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BCSO, others say goodbye to K-9 who died on duty

READ MORE: BCSO, others say goodbye to K-9 who died on duty
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BOLIVIA, NC (WWAY) -- When law enforcement officers lose their life in the line of duty, their funerals are very emotional. Today a tribute in Brunswick County took on special meaning as the Sheriff's Office said goodbye to a four-legged crime fighter.

What started as a ceremony of grieving became a celebration of life for this man's best friend.

"It was just an emotional roller coaster," said Dep. Jared Zeller, as he mourned the loss of his K-9 partner Viper. "It was happy, it was sadness for the loss. I'm glad we were here and a lot of people came out and showed support for viper and the accomplishments that he had."

Tuesday morning the Brunswick County Sheriff's Office held a memorial for Viper. The dog died in the line of duty over the weekend after biting through plastic wrap around two pounds of cocaine he'd found. A severe reaction to the drug took his life. Many on hand for the memorial sympathize with Zeller.

"He's with you in everything you do throughout the day at work, every traffic stop, every search warrant," fellow deputy Cpl. Brian Chism said. "He's always there, and then to all of a sudden lose him is... I couldn't imagine."

Officers and K-9's came from across eastern North Carolina in both support of Dep. Zeller and to celebrate the life of Viper.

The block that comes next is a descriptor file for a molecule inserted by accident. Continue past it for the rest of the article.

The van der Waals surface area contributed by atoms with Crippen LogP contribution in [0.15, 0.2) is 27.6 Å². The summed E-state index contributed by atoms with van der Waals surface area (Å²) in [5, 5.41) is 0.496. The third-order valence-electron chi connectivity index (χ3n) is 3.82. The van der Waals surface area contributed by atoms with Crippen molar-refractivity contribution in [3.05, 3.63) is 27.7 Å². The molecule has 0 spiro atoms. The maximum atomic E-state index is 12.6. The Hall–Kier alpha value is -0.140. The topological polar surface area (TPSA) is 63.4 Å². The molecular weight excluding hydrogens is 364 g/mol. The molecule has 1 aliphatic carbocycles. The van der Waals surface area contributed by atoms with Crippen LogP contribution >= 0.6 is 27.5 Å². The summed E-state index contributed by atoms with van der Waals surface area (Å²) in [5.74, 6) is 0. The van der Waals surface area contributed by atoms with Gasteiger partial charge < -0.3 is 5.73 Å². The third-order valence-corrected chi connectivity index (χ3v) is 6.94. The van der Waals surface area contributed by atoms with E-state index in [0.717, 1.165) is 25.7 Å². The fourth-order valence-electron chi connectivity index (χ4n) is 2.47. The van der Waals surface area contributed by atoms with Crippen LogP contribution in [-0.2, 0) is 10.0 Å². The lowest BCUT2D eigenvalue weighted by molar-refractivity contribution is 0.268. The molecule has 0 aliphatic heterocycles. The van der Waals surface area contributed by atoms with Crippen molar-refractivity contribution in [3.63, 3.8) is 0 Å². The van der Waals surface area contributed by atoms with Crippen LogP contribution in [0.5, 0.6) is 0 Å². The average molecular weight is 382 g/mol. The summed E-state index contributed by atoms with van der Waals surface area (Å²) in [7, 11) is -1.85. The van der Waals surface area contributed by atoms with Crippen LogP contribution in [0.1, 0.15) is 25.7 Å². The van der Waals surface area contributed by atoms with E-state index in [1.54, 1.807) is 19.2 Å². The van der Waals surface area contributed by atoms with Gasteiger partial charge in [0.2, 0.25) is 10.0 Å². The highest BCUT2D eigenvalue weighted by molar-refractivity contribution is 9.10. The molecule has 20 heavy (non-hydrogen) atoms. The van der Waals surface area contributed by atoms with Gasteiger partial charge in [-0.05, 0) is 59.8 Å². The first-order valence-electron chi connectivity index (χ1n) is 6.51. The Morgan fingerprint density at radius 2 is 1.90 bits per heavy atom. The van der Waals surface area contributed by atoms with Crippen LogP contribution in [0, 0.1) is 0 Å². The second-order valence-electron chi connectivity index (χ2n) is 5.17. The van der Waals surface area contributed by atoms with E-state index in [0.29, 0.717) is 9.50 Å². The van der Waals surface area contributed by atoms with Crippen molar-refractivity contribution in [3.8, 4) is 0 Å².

"This is part of the family. It's the law enforcement family," Rocky Mount Senior Police Officer Tim Braddy said. "I've never lost one in the line of duty, but it would be like losing a part of your family. He's with you 24 hours a day, 7 days a week, so he is part of your family."

Trained police dogs like Viper are a big part of the Sheriff's Office. That's why Tuesday Viper got the same respect any other deputy would get if he died in the line of duty.

"It's more than a dog," Zeller said. "I don't know how to describe to you how much that it's just not a dog. He's a member of my family. Just because he has four legs, you know he's a deputy. He goes through training just like we do. He puts his life on the line just like we do. It's an amazing thing what these dogs do. They are just not a dog. They're a partner."

Zeller said the Sheriff's Office has approached him about getting another dog. He has not yet made up his mind, though, as Viper is still in his thoughts.

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